On Wed, May 29, 2019 at 4:43 PM Ricky Teachey email@example.com wrote: >
Seems like this would do it (note:
can't actually be a variable):
# A is now an HDL namespace - all members have signal behavior def __init__(self, in, o1, o2): self.in = in # descriptor self.o1 = o1 ; self.o2 = o2 # descriptors def process(self): # is self.in, self.o1 and self.o2 are still descriptor here to be used? # ^ yes, all of those are SignalBehavior descriptors if A is subclass of HDL ^
# depending on behavior desired, C could be HDL namespace, too def __init__(self, in, out): # these work, but probably are not needed: ns.in = 0 ns.o1 = 0 ns.o2 = 0 a = A( ns.in , ns.o1 , ns.o2 ) # ...you can just pass the values to A directly as long as # A (or HDL) knows what to do with arbitrary in and out values: a = A(in, out, out)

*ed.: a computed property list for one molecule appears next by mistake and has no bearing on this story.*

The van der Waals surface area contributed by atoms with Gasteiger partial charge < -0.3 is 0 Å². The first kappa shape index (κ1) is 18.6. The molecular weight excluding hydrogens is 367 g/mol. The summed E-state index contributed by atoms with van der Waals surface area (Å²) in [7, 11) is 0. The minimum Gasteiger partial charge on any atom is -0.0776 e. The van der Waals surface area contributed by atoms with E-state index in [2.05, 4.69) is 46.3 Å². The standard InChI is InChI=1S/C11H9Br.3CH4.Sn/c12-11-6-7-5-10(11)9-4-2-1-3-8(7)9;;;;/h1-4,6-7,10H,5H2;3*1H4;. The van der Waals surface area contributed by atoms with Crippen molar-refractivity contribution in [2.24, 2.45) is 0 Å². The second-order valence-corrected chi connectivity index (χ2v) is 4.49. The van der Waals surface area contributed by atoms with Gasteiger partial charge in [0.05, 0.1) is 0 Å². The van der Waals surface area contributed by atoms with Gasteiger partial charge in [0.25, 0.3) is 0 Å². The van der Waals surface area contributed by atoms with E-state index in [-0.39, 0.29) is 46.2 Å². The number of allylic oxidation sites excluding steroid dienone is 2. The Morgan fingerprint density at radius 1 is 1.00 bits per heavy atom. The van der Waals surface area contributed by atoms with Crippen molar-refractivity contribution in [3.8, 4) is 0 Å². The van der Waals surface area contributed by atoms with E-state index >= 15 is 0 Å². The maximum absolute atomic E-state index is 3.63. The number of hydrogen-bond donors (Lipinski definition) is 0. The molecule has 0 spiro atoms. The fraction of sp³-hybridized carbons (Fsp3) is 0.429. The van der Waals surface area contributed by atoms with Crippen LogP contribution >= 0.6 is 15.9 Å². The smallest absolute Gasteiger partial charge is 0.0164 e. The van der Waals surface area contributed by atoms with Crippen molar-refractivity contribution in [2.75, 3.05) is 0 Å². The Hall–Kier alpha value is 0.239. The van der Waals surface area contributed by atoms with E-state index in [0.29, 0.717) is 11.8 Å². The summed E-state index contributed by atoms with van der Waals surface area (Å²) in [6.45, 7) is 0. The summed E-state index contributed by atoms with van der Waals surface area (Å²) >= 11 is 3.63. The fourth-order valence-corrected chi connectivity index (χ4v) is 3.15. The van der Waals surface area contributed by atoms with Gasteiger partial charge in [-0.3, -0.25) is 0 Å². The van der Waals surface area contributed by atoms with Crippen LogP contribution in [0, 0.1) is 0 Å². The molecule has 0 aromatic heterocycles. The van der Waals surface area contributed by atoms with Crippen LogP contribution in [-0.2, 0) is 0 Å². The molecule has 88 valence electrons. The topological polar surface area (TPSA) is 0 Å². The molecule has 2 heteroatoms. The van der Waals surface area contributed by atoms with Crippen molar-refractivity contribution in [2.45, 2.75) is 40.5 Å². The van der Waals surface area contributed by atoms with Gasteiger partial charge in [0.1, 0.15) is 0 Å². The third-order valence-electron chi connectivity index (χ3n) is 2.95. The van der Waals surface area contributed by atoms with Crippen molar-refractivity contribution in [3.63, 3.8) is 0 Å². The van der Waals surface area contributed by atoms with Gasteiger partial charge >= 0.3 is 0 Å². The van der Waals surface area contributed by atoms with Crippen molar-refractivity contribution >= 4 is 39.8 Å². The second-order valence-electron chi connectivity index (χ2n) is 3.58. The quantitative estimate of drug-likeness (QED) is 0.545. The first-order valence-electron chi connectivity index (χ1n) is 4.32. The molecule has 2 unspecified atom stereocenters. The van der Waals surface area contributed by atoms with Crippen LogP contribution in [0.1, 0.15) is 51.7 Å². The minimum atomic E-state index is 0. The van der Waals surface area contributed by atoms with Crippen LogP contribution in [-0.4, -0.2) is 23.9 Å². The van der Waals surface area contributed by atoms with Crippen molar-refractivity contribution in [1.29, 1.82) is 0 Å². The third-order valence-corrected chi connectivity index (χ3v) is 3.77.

The plus side of this approach is that you do not even need to create/declare signals, and you still can if you insist doing so. And you actually can enforce all of HDL-type of classes to have only signal-type object attribute, this is actually another good feature of it. I start to like it. To be completely honest (sorry again for my paranoia), this only works e.g. for class A(), if you do self.signal, you still cannot have local signals e.g. in __init__() you can not have local_signal without self, so is in process(). This means, for a middle-sized class implementation, you will start to worry about name space collisions pretty quickly among all the class methods. Information is no longer perfectly localized but spreading across all over your class (and its parents ... which probably in a different file ...). thoughts?